- It presumes, without scriptural warrant, to judge a person’s salvation by that criterion alone.
- It slanders the motives of translators who produce other translations, without sufficient evidence.
- It portrays God as more of an accountant or lawyer than love and light, by overemphasizing meticulous detail and deemphasizing core principles of love and mercy.
- It elevates itself above the rest of the Christian community as equal to divine authority.
Racism and Sexism
These two very closely related topics are more examples of the overt teaching of division. In fact, division is the heart of the teaching, and on the basis of the flesh. How do these flesh-based teachings divide the Christian community?
- As noted, they make Christianity more about flesh than spirit; flesh carries primary importance.
- They violate explicit scripture against them, e.g. 1 Sam. 16:7, Gal. 3:28, James 2:9.
- Instructions on how Christians should conduct themselves in a society that practices racial and/or sexual hierarchy do not constitute divine endorsement of such practices; e.g. 1 Cor. 7:21,23.
- Specific instructions for concession to society, as listed above, can never overturn core principles such as humility.
- The examples of Jesus and Paul are to lay privilege aside (e.g. 1 Cor. 9:12, 2 Thes. 3:9), such that even if a Christian believes God granted it, they must not keep it.
The history of the practice of Christianity is, among other things, a study in extremes. One era might be characterized by doctrine at the expense of spirit, and another by the opposite. One might be a time in which Christians are bold and unfazed by criticism, and another a time when Christians are more concerned with judgment of the words and actions of each other than with saving the lost. This phenomenon, which we might call “Christian political correctness”, has become a divisive force that seeks unity through forced conformity. Is this justified? Does unity trump everything else? Is it really bringing unity or is it actually causing division?
- Those who speak out against negativity almost always do so in a very negative and critical manner.
- The judgment of where to draw the line on negativity is arbitrary and biased, and it presumes to have the only acceptable definition.
- Public condemnation of someone for being negative serves only to cause Christianity to be mocked, and it publicly shames a fellow believer who should have been spoken to privately.
- Overbearing control over the speech and actions of fellow believers never results in unity but only drives people farther apart.
- The stifling of difference of opinion is as unhealthy for the Christian community as it is for a nation.
Given the times in which we live, prophecy is being widely discussed today, even by non-Christians. But discussion of the details increasingly results in Christians condemning, mocking, and belittling each other, often over a mere difference in a few years over the timing of Jesus’ return. Does this make the study of Bible prophecy a teaching of division? Not at all. But it does show that Christians often elevate secondary matters to primary. In what ways do Christians abuse and distort discussions of Bible prophecy?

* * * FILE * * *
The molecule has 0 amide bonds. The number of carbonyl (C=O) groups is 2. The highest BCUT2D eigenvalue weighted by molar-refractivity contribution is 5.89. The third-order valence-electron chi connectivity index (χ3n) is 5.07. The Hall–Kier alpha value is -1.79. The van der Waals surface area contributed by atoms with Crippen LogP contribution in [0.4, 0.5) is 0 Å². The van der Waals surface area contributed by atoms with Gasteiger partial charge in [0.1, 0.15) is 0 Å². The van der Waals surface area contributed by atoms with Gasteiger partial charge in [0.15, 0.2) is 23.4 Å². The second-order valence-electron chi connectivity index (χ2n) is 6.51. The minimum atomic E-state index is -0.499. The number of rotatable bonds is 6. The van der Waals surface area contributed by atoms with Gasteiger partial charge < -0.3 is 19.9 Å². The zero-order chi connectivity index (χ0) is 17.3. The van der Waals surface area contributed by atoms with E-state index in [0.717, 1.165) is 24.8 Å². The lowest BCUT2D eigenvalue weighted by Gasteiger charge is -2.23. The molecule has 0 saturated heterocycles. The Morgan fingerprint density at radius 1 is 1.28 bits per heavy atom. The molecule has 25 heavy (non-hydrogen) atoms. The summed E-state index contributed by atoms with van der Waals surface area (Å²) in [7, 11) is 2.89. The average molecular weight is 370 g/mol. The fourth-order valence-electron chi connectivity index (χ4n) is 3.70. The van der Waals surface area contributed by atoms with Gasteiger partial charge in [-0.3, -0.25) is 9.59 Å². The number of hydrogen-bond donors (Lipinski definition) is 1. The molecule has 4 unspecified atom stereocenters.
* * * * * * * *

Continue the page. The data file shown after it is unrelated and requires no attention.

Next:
- Beyond our hope and trust in Jesus’ promise to return, details about the timing are not a salvation issue.
- Presuming that belief in a certain timing is dangerous or even demonic, and that people who believe it are minions of Satan, is egotistical and judgmental, not to mention divisive. It is not the disagreement that divides, but the condemnation.
- As with other topics, the public bickering of Christians over prophecy minutiae is a very bad witness.
- Humility teaches us that we are all fallible, and that we all imperfectly interpret scripture.
- Prophecy is supposed to give us hope, not cause fear or teach self-reliance rather than Spirit-reliance.
What can the Christian community do to close and heal these divisions? First of all, a return to basics: we must continually remind ourselves about the core principles of the faith and the behaviors that necessarily flow from them. We must humble ourselves, because a humble person is not bent on controlling or correcting others. Rather, we should live the example of the kind of person we think others should be. We wouldn’t become angry with others for not conforming, but instead pray for them and simply express our opinions and let the Holy Spirit do the work in their hearts.
- Be humble; remember that you’re not the Holy Spirit
- Show compassion
- Understand that disagreement is not necessarily division
- Treat fellow believers not as adversaries but as precious souls for whom Christ died
- Stand bravely for the truth but distinguish the vital from the disputable
- Remember that your personal convictions are not the measure of all things
- Discern between victims of false teaching and the false teachers; gently instruct the former, but the latter are to be named and exposed (1 Tim. 5:20)
- Note that not everyone who expresses an opinion is a teacher
- Research the actual beliefs of the person you’re talking to, rather than presuming what they are
- Remember Mat. 7:2, which is where Jesus said you will be judged according to the standard you used for others